The reasoning behind this is that in order to create a culture of fairness, students need to understand how to act with integrity. Educators need the tools to efficiently act with fairness in mind, helping students to help understand the importance thereof. Institutions need insights that can secure integrity as part of every aspect of the education they provide their students.

In essence, Turnitin’s solutions provide insights to the right people at the right moment, so that they can respond proactively. This is achieved through presenting data and insights within teaching and learning tools.

Figure 1.1: Turnitin Solutions

How does Turnitin Similarity Work?

Turnitin Similarity is not an anti-plagiarism tool. Rather, it checks for the level of similarity in a research report or assignment. Once flagged, the educator can investigate whether work is cited correctly or not.

Figure 1.2: Flagged citations 

Here is how the process works. A typical submission made to an assignment in Turnitin generates a Similarity Report. The Similarity Report is the result of comparison between the text of the submission against the search targets selected for the assignment; this may include billions of pages of active and archived internet information, a repository of works previously submitted to Turnitin, and a repository of tens of thousands of periodicals, journals, and publications. Any matching or highly similar text discovered is detailed in the Similarity Report that is available in the assignment inbox.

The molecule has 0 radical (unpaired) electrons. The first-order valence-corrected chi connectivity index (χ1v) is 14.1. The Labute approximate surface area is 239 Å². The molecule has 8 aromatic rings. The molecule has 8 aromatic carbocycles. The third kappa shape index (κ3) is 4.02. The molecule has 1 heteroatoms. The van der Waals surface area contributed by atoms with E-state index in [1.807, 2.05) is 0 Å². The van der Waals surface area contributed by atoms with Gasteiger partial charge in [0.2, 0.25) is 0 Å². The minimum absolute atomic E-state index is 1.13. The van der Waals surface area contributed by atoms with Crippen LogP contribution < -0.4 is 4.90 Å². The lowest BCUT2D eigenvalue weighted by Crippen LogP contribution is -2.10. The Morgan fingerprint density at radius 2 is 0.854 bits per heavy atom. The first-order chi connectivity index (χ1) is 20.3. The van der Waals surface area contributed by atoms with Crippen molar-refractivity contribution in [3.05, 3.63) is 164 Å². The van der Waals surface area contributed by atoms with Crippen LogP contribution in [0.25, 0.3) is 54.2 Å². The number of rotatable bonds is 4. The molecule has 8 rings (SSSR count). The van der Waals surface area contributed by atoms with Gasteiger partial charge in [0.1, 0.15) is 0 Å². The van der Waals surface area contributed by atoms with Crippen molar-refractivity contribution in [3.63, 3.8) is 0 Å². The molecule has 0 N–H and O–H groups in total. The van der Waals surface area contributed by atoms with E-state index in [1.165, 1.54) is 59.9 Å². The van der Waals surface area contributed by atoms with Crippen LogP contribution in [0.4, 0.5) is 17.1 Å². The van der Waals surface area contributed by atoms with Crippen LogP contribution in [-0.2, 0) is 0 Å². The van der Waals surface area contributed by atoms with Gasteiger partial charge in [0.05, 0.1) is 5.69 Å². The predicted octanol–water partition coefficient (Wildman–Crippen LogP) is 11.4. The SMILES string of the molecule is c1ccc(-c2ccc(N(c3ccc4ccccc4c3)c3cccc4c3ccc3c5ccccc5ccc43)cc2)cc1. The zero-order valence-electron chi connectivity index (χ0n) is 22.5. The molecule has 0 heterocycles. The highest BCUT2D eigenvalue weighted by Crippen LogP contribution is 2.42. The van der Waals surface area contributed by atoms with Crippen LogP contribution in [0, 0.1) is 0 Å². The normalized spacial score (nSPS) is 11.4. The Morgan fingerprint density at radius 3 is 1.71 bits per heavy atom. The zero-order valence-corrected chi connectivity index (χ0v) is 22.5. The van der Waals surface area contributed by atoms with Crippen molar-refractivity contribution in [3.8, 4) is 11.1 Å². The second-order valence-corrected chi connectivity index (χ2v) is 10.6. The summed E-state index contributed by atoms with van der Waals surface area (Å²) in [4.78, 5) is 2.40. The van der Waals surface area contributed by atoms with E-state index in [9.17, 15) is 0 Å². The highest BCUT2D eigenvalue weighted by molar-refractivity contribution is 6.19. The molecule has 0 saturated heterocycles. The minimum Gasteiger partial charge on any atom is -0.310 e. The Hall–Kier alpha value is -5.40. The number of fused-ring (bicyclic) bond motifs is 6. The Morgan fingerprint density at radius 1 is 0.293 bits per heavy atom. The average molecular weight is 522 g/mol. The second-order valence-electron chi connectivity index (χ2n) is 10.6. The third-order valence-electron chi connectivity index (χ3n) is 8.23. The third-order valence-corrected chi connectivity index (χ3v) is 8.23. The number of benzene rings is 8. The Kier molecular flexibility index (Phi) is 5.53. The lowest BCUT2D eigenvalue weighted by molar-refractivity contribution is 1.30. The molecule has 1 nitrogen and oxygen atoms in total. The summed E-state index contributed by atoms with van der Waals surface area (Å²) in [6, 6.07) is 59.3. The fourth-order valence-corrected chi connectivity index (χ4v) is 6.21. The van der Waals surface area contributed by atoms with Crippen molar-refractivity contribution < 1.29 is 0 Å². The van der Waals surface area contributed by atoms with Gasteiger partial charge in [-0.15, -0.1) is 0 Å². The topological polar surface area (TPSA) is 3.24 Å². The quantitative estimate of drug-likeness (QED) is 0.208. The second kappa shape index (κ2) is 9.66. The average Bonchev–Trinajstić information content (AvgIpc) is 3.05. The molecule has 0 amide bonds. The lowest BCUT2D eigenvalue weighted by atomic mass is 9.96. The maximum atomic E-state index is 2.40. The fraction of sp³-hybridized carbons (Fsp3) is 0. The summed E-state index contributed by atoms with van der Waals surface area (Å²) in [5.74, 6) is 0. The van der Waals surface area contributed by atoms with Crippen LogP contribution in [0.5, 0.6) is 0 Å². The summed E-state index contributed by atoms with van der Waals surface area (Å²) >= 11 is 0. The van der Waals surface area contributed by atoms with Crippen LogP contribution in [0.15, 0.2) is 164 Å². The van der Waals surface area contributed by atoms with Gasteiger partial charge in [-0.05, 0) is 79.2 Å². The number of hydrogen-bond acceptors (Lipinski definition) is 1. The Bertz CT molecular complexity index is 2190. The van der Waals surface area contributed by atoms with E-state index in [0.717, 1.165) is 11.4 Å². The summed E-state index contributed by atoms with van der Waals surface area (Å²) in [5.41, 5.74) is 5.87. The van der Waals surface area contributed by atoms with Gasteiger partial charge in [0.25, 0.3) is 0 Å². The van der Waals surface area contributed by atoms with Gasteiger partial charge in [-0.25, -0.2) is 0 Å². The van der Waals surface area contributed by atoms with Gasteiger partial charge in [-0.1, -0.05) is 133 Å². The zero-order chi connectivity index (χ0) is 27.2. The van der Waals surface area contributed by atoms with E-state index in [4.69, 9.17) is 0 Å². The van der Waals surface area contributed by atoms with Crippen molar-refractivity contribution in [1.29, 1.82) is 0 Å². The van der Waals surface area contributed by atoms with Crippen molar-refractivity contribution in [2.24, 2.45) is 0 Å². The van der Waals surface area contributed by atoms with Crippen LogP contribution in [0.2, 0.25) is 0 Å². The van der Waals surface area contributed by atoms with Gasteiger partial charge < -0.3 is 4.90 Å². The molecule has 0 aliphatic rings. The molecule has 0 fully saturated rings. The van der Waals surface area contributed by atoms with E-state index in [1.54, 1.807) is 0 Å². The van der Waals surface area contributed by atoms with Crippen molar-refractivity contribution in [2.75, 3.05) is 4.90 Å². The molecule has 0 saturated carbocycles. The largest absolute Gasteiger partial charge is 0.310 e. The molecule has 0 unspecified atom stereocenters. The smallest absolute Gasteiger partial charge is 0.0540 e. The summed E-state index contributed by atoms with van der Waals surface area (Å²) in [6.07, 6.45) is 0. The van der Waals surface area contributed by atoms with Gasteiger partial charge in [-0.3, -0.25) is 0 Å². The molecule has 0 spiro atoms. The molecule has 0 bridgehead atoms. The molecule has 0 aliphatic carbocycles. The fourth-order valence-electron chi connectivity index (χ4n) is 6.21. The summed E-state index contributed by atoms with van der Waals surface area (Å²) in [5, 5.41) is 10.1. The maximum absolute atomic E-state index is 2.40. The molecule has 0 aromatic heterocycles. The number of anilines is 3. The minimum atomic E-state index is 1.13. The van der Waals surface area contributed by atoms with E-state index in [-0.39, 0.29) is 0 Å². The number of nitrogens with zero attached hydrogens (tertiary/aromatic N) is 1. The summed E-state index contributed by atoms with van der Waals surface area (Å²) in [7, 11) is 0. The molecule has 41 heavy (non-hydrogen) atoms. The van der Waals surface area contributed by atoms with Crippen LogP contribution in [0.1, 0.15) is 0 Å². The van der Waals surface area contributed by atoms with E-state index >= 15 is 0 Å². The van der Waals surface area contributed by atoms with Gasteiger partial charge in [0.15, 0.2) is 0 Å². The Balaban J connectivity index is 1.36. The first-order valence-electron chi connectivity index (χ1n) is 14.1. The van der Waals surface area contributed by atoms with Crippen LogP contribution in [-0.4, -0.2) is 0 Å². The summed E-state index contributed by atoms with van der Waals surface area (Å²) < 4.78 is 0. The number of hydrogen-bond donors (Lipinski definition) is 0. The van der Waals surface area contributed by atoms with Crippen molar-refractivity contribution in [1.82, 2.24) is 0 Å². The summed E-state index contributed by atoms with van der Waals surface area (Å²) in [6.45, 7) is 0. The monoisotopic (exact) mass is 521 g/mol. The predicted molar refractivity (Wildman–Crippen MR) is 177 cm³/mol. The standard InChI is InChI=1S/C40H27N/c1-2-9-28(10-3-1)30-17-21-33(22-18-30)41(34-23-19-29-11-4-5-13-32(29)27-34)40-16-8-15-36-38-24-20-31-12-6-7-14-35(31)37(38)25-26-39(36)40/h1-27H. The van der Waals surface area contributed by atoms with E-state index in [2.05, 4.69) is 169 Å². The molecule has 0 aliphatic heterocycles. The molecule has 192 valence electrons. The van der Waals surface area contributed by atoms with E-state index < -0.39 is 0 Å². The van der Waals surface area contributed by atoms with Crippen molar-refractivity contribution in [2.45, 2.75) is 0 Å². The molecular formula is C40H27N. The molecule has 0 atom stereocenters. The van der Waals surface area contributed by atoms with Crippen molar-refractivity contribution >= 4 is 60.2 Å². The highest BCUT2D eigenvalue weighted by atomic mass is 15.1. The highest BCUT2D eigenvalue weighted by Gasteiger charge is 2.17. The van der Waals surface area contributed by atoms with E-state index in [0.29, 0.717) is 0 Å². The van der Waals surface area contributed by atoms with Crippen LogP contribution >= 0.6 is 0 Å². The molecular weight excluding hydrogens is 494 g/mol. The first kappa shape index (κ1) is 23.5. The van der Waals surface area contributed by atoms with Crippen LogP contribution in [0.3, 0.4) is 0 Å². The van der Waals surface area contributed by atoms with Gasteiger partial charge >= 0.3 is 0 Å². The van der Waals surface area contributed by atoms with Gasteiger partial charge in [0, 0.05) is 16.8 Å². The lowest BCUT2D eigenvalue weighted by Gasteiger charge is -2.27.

The similarity score is a percentage of a paper’s content that matches Turnitin’s databases; it is not an assessment of whether the paper includes plagiarised material or not.

Key features

  • Color-coding, filters, and source comparison for easy interpretation.
  • Data insights to show deliberate text manipulation.
  • Compare against the industry-leading database of content for comprehensive results.
  • Integrates with today’s top learning management systems, collaboration tools, and single-sign-on services. 

Which Plagiarism Solution is Right for You?

This buyer’s guide will help you find the plagiarism-checking solution that meets your institution’s needs and instructional goals.

Download "Plagiarism Solution Checklist'

Complete the form to download "Plagiarism Solution Checklist

 

Resource

https://www.turnitin.com/products/similarity

Fishman. T. (2009) “We know it when we see it” is not good enough: toward a standard definition of plagiarism that transcends theft, fraud, and copyright. Paper presented at 4th Asia Pacific Conference on Educational Integrity, 28–30 September 2009, University of Wollongong, NSW, Australia. https://www.bmartin.cc/pubs/09-4apcei/4apcei-Fishman.pdf (Accessed: 13 February 2019).